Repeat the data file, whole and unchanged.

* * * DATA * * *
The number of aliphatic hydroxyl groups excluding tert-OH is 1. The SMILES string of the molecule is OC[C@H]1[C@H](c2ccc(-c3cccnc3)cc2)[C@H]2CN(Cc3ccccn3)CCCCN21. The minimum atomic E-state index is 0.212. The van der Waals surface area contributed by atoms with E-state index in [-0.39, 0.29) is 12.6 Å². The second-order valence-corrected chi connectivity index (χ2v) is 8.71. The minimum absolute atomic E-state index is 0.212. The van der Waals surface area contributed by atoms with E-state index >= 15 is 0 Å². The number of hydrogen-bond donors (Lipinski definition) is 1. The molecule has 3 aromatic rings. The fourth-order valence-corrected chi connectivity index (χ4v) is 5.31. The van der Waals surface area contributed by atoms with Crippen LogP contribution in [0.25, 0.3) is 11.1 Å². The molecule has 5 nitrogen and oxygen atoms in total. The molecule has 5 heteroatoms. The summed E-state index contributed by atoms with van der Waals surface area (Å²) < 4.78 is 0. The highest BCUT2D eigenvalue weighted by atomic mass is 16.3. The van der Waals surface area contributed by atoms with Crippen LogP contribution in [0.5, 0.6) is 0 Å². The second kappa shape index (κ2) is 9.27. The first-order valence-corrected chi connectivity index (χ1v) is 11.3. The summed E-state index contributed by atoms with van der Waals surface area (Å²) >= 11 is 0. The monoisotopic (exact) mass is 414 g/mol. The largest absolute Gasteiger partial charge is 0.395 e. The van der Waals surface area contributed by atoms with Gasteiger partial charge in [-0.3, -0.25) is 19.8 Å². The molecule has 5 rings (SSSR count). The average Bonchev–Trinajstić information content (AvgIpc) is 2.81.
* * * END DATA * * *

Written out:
The number of aliphatic hydroxyl groups excluding tert-OH is 1. The SMILES string of the molecule is OC[C@H]1[C@H](c2ccc(-c3cccnc3)cc2)[C@H]2CN(Cc3ccccn3)CCCCN21. The minimum atomic E-state index is 0.212. The van der Waals surface area contributed by atoms with E-state index in [-0.39, 0.29) is 12.6 Å². The second-order valence-corrected chi connectivity index (χ2v) is 8.71. The minimum absolute atomic E-state index is 0.212. The van der Waals surface area contributed by atoms with E-state index >= 15 is 0 Å². The number of hydrogen-bond donors (Lipinski definition) is 1. The molecule has 3 aromatic rings. The fourth-order valence-corrected chi connectivity index (χ4v) is 5.31. The van der Waals surface area contributed by atoms with Crippen LogP contribution in [0.25, 0.3) is 11.1 Å². The molecule has 5 nitrogen and oxygen atoms in total. The molecule has 5 heteroatoms. The summed E-state index contributed by atoms with van der Waals surface area (Å²) < 4.78 is 0. The highest BCUT2D eigenvalue weighted by atomic mass is 16.3. The van der Waals surface area contributed by atoms with Crippen LogP contribution in [0.5, 0.6) is 0 Å². The second kappa shape index (κ2) is 9.27. The first-order valence-corrected chi connectivity index (χ1v) is 11.3. The summed E-state index contributed by atoms with van der Waals surface area (Å²) >= 11 is 0. The monoisotopic (exact) mass is 414 g/mol. The largest absolute Gasteiger partial charge is 0.395 e. The van der Waals surface area contributed by atoms with Gasteiger partial charge in [-0.3, -0.25) is 19.8 Å². The molecule has 5 rings (SSSR count). The average Bonchev–Trinajstić information content (AvgIpc) is 2.81.